Hardly had Houndog 9 established itself before our intrepid heroes were at it again, talking about another newie. The original intention was to have a Firebird shell, "But as soon as I saw Veney's Challenger, I knew that was the one for me ... it was sent over in two halves and we stitched it together, Brett, myself and Owen. I think it's as good as anything out there, with the modifications we've made." A new Keith Black/Nobby Hills aluminium engine now nestles within the Hills-built frame. With low-compression pistons on board, this was enough to produce a 6.60/207 blast at the Easter Internationals, much to Owen's delight. Coming back to the chassis, one feature which seems to be unique to it, not only here but in the States as well, is the welding in of the rear axle For rigidity ... explained Nobby, it's good for strength and it saves a lot of trouble lining it up and so on. The whole frame is very basic, very functional, but its certainly the best best we've ever done - I'm very pleased with it." Owen, too seems delighted with the new car. "it drives a great deal better than the last one, or any of the other cars." Another point worth mentioning is that, with the old iron block rebuilt to virtual completion, the team are now in the very happy position of having a back-up engine available. Whilst this does not mean that they would run hard enough to break an engine as readily as they do across the Atlantic, it might well supply them with a good springboard from which to challenge the American funnies when they come over here.

Have the team dropped the idea of a Top Fuel Dragster altogether? "No way!", said Mr Hills, with feeling. "I'd very much like to build a rail again. I might well have done so this year, but for the uncertainty (about the class remaining at all) stopped me. There's nothing like a Fuel rail, they're the ultimate, but you can't beat a Funny Car for spectacle, that's why I made the choice." So the target now, presumably, is to aim for the 5's. "Oh, for sure, I'd love to run fiveís, but it's so very hard pushing it at the top end, especially in a Funny Car. Mid sixes seem to be fairly easy and with the new motor being 133 pounds lighter, believe it or not, who knows? Basically, though, we just come here to drag race and to win. Running fives would be a bonus."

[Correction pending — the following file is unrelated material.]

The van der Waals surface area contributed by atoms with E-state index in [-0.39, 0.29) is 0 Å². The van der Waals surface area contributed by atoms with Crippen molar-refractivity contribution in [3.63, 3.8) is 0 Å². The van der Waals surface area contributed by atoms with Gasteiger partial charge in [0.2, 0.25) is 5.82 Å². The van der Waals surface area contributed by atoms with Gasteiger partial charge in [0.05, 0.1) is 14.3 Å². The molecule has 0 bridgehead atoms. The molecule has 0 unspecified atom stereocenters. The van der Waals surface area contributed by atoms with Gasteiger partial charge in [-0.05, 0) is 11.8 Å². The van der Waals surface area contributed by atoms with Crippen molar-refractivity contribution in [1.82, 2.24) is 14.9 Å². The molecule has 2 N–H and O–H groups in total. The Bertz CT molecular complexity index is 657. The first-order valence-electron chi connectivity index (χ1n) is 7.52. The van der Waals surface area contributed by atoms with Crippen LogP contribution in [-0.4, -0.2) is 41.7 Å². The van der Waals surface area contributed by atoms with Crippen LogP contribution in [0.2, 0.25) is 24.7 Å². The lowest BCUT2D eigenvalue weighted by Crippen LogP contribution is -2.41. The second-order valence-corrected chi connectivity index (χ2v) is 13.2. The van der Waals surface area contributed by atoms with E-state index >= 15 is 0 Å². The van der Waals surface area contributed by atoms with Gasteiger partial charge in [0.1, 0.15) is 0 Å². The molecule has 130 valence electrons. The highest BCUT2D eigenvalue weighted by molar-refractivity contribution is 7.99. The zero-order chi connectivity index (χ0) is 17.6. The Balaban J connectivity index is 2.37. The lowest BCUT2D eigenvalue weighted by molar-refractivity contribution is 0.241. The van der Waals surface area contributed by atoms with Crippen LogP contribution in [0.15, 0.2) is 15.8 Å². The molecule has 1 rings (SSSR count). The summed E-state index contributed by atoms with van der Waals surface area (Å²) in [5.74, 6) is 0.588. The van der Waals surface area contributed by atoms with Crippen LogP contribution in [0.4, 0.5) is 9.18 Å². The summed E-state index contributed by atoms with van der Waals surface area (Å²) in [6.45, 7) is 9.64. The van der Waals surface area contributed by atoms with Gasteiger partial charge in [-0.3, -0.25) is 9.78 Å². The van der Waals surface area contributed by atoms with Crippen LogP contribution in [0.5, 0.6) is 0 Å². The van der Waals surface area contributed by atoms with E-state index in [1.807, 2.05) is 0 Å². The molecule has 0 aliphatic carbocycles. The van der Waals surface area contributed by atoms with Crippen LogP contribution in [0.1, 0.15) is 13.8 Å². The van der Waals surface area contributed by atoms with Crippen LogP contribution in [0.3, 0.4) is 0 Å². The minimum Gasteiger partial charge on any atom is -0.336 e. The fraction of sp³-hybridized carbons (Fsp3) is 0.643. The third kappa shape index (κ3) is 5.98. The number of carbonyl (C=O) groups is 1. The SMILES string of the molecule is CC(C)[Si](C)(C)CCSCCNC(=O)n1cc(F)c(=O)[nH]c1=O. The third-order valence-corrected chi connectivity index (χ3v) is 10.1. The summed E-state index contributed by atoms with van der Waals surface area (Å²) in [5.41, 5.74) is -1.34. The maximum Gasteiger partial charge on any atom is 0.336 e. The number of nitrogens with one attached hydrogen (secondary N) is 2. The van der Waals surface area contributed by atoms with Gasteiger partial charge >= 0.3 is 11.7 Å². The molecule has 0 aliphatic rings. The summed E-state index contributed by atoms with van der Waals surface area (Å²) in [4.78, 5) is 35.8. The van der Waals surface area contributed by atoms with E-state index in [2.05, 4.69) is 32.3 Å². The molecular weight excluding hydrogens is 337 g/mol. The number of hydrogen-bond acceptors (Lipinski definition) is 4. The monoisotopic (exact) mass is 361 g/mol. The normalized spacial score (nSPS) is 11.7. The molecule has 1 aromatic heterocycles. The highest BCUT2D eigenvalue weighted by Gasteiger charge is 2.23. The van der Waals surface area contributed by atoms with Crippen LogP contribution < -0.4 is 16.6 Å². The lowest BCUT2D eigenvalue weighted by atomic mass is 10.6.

Nobby Hills has tremendous faith and respect in Owen Hayward as a Fuel Pilot. In fact, he rates him as the best driver ever. There's certainly no denying that Owen has the ideal physique for a Funny Car pilot and the aggression to go with it, despite his mild-mannered, friendly disposition when out of the hotseat. He's 32, weighs 10 Ĺ stone and stands 5' 10 in his stockinged feet. He is married to the lovely Monica, who gave birth, some 15 months ago, to a bouncing baby boy, Paul (what a nice choice) Hayward.

By contrast, Nobby Hills is a giant in size (6' 4"), as well as in character - a permanent stetson and a pair of flip-flops are but two of his trademarks. He loves country music. "There is no other music, apart from a little bit of rock n' roll" and his favourite food is "Definitely chilli". He is married to the gorgeous Ann. "I don't know if it's possible to mention it, but I'd never be able to do all this without Ann's support and help. Quite honestly, it takes 9 days a week to run the car and she's always there" and they have a delightful 20 month old daughter, Jody Lou.

To conclude my chats with these two megastars of British dragging, I asked them what, for them, was the attraction of the sport. Owen replied, quite simply, "I'm addicted to it". Nobby's answer? "That's easy, itís the most spectacular motoring thing you can do."